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Bacterial community structure and functional diversity in subsurface seawater from the western coastal ecosystem of the Arabian Sea, India

Kumar, Raghawendra, Mishra, Avinash, Jha, Bhavanath
Gene 2019 v.701 pp. 55-64
Firmicutes, bacteria, bacterial communities, biochemical oxygen demand, biochemical pathways, coastal ecosystems, coasts, color, community structure, correspondence analysis, dissolved oxygen, functional diversity, gamma-Proteobacteria, habitats, inorganic carbon, oxygen, pH, phylogeny, principal component analysis, quantitative polymerase chain reaction, reverse transcriptase polymerase chain reaction, salinity, seawater, temperature, total dissolved solids, total organic carbon, Arabian Sea, India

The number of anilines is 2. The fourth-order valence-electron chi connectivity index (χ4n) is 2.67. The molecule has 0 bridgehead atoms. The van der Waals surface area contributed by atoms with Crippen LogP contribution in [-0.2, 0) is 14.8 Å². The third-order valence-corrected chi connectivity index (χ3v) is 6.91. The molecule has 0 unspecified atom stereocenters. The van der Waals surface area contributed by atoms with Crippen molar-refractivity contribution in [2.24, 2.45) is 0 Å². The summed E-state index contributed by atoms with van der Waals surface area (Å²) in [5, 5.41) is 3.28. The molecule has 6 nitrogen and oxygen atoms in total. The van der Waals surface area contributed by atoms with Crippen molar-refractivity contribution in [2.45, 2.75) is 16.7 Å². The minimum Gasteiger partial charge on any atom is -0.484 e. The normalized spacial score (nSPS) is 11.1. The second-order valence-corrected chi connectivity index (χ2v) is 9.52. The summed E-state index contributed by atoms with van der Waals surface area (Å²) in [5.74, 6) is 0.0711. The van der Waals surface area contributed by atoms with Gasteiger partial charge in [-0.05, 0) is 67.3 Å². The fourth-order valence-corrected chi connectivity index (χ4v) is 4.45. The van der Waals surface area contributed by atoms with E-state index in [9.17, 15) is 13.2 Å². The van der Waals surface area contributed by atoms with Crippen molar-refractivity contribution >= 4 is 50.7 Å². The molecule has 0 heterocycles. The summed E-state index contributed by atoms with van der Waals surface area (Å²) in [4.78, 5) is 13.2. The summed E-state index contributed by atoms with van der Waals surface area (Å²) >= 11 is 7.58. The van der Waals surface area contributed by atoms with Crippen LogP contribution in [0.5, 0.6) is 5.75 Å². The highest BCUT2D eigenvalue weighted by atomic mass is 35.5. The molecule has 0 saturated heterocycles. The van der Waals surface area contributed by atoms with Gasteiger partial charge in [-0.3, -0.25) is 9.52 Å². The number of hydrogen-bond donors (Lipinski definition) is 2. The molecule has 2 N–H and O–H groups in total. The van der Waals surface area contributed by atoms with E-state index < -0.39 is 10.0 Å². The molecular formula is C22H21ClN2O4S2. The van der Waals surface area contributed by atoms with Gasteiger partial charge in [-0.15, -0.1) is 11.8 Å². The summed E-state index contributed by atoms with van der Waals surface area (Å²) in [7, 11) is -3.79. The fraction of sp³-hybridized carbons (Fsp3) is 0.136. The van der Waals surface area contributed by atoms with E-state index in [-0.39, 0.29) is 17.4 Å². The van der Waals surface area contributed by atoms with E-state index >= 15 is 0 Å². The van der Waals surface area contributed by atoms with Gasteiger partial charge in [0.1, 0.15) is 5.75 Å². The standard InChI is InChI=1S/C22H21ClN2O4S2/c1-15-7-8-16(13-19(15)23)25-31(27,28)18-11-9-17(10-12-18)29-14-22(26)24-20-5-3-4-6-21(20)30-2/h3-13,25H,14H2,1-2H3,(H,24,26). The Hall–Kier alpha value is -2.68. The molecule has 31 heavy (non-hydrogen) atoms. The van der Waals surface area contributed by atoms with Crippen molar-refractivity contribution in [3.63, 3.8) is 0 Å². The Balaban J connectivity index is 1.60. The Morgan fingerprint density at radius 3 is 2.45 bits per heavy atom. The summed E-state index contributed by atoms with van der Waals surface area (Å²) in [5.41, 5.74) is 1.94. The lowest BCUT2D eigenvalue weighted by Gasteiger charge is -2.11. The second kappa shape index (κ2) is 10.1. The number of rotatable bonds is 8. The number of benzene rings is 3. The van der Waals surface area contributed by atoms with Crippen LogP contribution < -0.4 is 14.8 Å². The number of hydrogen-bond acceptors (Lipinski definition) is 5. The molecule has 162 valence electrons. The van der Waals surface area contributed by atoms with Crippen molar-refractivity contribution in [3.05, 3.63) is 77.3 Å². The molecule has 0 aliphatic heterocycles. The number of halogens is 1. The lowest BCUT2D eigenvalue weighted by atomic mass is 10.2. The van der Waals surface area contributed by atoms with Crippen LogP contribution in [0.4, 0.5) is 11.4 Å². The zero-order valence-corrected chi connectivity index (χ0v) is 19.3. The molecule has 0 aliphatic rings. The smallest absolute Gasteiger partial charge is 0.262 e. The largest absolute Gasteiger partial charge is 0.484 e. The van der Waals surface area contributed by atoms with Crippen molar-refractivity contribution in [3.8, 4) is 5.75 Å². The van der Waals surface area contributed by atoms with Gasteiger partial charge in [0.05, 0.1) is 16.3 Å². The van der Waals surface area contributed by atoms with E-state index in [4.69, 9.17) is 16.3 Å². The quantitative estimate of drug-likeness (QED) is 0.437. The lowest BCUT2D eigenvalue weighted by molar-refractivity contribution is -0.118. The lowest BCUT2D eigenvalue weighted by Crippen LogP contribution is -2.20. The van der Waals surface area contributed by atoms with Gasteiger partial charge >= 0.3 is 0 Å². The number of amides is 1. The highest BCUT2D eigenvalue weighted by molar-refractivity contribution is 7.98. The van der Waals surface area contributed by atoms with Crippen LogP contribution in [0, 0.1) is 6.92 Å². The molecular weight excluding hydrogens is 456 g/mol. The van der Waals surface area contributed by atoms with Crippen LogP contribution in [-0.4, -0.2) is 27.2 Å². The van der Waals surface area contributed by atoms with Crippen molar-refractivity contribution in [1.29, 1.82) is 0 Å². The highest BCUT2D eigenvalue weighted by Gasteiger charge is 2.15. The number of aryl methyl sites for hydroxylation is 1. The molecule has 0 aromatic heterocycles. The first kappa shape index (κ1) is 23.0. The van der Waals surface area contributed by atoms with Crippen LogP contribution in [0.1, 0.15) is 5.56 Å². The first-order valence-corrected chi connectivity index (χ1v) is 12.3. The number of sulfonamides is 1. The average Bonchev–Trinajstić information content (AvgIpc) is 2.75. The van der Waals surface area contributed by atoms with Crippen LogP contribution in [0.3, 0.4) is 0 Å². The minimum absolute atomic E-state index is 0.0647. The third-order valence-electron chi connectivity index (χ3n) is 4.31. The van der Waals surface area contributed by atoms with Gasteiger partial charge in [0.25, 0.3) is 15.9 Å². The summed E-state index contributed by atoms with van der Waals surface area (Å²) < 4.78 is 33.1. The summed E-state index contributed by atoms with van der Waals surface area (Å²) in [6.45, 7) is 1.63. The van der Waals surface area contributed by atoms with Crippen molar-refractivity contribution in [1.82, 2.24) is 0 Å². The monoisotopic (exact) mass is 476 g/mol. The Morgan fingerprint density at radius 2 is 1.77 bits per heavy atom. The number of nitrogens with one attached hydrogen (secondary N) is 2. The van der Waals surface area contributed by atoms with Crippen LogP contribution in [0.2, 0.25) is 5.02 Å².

The present study revealed the spatial variability of bacteria in relation to physicochemical variations at four different locations (Diu - DIU, Veraval - VER, Porbandar - POR and Okha - OKH) along the Gujarat coast (Arabian Sea, India). The natural habitat was analyzed for temperature, salinity, pH, total dissolved solids, total organic content, total inorganic content, biological oxygen demand, conductivity and total dissolved oxygen. The lowest salinity and conductivity were observed at the VER site, whereas the highest salinity and conductivity were measured with OKH samples. In contrast, the pH was slightly alkaline at all of the sites. The VER site contained the maximum total dissolved solids (TDS), total carbon (TC), total organic carbon (TOC), and total inorganic carbon (TIC), while OKH showed the maximum dissolve oxygen (DO), biological oxygen demand (BOD), pH, temperature, conductivity, and salinity. The physicochemical characteristics showed that the Gujarat coast is alkaline and has a nutrient heterogeneous nature. Average well color development (AWCD) values, calculated using Biolog EcoPlates, showed that the microbial community from VER contained the highest metabolic activities and could metabolize all 31 substrates, followed by DIU > OKH > POR samples. In contrast, the abundance of the bacterial community, determined by qRT-PCR, was maximum in VER samples, followed by OKH > POR > DIU samples. The Shannon and Simpson indices showed that DIU, POR and OKH seawater clone libraries were more diverse. Furthermore, Chao estimator revealed the high diversity of POR and DIU clone libraries. Interestingly, DIU and OKH did not share any common operational taxonomic units (OTUs), and overall, the maximum bacterial diversity was observed with the POR seawater sample. Moreover, these observations were supported by statistical analysis, such as canonical correspondence analysis (CCA) and principal component analysis (PCA). The molecular phylogeny revealed the dominance of Proteobacteria followed by Firmicutes. Within the Proteobacteria phylum, most of the sequences were affiliated with the Gammaproteobacteria class. In total, about 726 OTUs were observed from all four sites which covers 59.79% DIU, 87.5% VER, 50% POR and 98.83% OKH of samples. This study is the first report to describe physicochemical attributes and the bacterial diversity of the coastal area of Gujarat. The study will provide useful insights about bacterial diversity, distribution, and abundance, as well as their relationships with the habitat.